What happens if one fails in court?

It should be emphasized that the teachers in the conversion course prepare the participants of the course to be able to pass the tests of the court, nevertheless  sometimes the candidates are not able to make he needed changes in their lives in a short period opf time. Often the court is impressed at the first hearing and confirms the conversion, and sometimes their approval is subject to a condition which they check on at a hearing at a later date. Just like when getting a driver’s license, not all pass on the first test, but those who want to get their license keep trying until they succeed. We are committed to help and support you through the process, as required and according to your will, to success.

 Is it true that it is so expensive to convert?

No, that’s not true. Israel considers converting ‘a national mission’ and so there are funds allocated for schooling. Government budgets do not cover all the expenses, so we depend also on the donations of individuals, and of course the participation of the students themselves. Student participation varies between the different learning tracks, and obviously the personal track will be more expensive that the those who learn in class, who only pay a mere symbolic sum.

 I really want to convert, but I do not have any time because of work. What should I do?

The conversion process requires a certain level of free time. We are aware of the fact that many of our students work most of the day just to provide for living costs. Therefore, we take great pains and efforts to take this into account and be flexible, as long as it does not hurt the pace and level of preparation of the student.

Is it possible to continue to believe in another religion and be a Jew?

No. One cannot continue to believe in another religion and at the same time in Judaism.

I started learning for conversion while in the army but didn’t finish. Can you make a shortcut for me?

There are no shortcuts, and you don’t need any. Your previous studies were part of the way and you can continue where you left off. At the first meeting, we’ll get an impression of your level and progression, and we’ll adjust the course for you.

 I opened a file for conversion in court. Is that okay?

It’s fine. Opening a file in the special conversion court is a formal process which simply registers you in the courts’ database. Most students open the file in court all together about two months into their studies. If the file has already been opened, there is no problem. We are in contact daily with the court system, and the file you opened will accompany you through the process, so you do not have to reopen.

My husband does not want me to convert. What should I do?

The conversion process is the process of building a Jewish home and a life together. A couple who plan to marry, and for those already living as a married couple, the process is a cornerstone for building the house together. The role of the Jewish spouse (if ones’ spouse is Jewish) is to accompany and support his or her converting partner. In addition the special conversion court wants to get the impression that you are able to have a Jewish life together. It is hardly possible to make good progress without the support of a spouse, before and after. It is important not to give up because of it. If you want to get advice, we will be happy to help you out.

 Is the Jewish spouse required to join the study and why?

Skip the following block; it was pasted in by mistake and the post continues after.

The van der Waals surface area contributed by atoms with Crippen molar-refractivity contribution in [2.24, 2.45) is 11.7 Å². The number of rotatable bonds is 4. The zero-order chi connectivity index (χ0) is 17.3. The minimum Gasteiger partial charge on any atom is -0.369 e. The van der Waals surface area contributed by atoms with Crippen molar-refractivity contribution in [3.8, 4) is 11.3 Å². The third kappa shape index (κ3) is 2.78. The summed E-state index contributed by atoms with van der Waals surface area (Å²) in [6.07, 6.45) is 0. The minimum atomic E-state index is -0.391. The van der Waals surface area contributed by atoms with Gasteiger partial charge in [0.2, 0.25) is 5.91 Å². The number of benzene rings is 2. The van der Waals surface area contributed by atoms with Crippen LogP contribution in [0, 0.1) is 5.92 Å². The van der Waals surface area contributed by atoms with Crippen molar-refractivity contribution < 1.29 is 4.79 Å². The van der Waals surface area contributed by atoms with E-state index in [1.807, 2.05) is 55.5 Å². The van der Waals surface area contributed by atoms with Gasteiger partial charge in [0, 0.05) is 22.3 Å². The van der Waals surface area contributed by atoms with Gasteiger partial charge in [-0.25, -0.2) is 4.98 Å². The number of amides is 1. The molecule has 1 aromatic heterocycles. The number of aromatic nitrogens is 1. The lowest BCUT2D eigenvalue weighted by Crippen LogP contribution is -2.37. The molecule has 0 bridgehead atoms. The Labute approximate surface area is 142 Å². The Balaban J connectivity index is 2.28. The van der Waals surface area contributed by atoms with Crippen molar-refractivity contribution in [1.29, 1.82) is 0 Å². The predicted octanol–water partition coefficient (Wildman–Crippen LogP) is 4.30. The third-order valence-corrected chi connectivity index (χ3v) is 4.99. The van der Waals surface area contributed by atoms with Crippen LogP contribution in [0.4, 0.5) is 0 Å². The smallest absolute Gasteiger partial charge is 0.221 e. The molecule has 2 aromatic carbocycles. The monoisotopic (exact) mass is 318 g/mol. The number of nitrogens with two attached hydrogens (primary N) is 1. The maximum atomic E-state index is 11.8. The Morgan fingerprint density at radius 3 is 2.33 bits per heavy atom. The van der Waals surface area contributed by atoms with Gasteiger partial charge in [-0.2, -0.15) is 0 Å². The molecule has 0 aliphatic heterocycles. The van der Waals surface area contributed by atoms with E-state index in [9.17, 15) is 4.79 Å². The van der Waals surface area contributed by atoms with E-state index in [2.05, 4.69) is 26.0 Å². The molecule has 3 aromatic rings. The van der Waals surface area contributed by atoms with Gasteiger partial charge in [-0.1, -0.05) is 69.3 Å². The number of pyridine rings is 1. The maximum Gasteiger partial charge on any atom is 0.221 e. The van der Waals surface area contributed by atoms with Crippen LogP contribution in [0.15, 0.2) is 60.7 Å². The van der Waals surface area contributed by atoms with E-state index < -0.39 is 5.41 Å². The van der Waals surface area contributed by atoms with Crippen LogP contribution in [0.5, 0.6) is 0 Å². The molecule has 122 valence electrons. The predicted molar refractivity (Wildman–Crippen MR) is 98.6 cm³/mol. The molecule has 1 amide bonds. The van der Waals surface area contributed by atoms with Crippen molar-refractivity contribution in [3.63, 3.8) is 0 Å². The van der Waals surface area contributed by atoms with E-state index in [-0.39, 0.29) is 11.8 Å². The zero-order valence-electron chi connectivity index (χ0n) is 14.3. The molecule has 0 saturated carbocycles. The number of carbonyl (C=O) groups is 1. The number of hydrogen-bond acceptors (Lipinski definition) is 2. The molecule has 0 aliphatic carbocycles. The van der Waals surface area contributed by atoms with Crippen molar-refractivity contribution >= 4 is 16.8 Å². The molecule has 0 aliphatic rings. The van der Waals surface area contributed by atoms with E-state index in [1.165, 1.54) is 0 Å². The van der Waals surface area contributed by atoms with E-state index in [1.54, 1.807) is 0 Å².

The conversion process is the process of building a Jewish home and a life together. A couple who plan to marry, and those already living as a married couple, the process is a cornerstone for building the house together. The role of the Jewish spouse (if one’s spouse is Jewish) is to accompany and support his partner convert. Also a special conversion court wants to get the impression that you are able to have a Jewish life. Its Hardly possible to make good progress without the support of a spouse, before and after. Therefore, the Court requires that your partner should also take an active role in the studies.

 Is it simply easier just to convert abroad?

In the Jewish communities abroad whose courts are accepted by the Chief Rabbinate of Israel, in most cases, the process is longer. If you are about to undergo a process of conversion in a Jewish community outside Israel, it is very important to check that the court is approved by the Chief Rabbinate of Israel, and meets the criteria of the rabbinate in Israel.

 I am 16 years old, and I want to convert. What do you do?

The special conversion court, wants to get the impression that you are in an environment that allows you to keep Judaism after conversion. This includes keeping kosher at home and a supporting attitude at home. So until the age of 18, it’s possible you live in an environment that makes it hard for you to keep Judaism. If you have any questions, you can contact us, and we will be happy to help.

I am studying in a religious school in the twelfth grade, Does this mean anything?

Definitely. Your background in school can help you out significantly in the process. Please contact us and we’ll help you set up a custom program for your level.

 My mother’s mother claims that we are Jews, but the documents were burned during the war. What should we do?

The role of the rabbinate marriage registration department is to ensure the continuation of Am Yisrael (The Jewish Nation), namely, that Jews marry Jews. If you think you have not gone through all the options in proving your Jewish roots, we encourage you to read more material about Jewish clarification here. If you find there is no way to prove your Jewish roots, you can contact us and we will be happy to help you. This will be taken into consideration when you will stand before the special court for conversion.

Is there a way to take a shortened route?

There are no shortcuts. But there are people who have a large segment of the process behind them already. So how do you know where you’re standing? By simply checking. Contact us and we will be happy to help.

Shouldn’t I just do a Reform conversion?

Reform conversion is not recognized in Israel. We in “Ami, a Personal Conversion Ulpan” have the perception that the Orthodox way is the way that unites, is legal by Jewish law and correct.

 Where do you have ulpans for conversion?

The ulpans of “Ami, a Personal Conversion Ulpan” are spread out throughout the country from Eilat to the Far North. We believe that even those who live in remote areas are entitled to go through the process, just like those who live in the center of the country. Contact us and find out about the ulpan nearest to you.

 

Contact us

Tel. | 072-2440033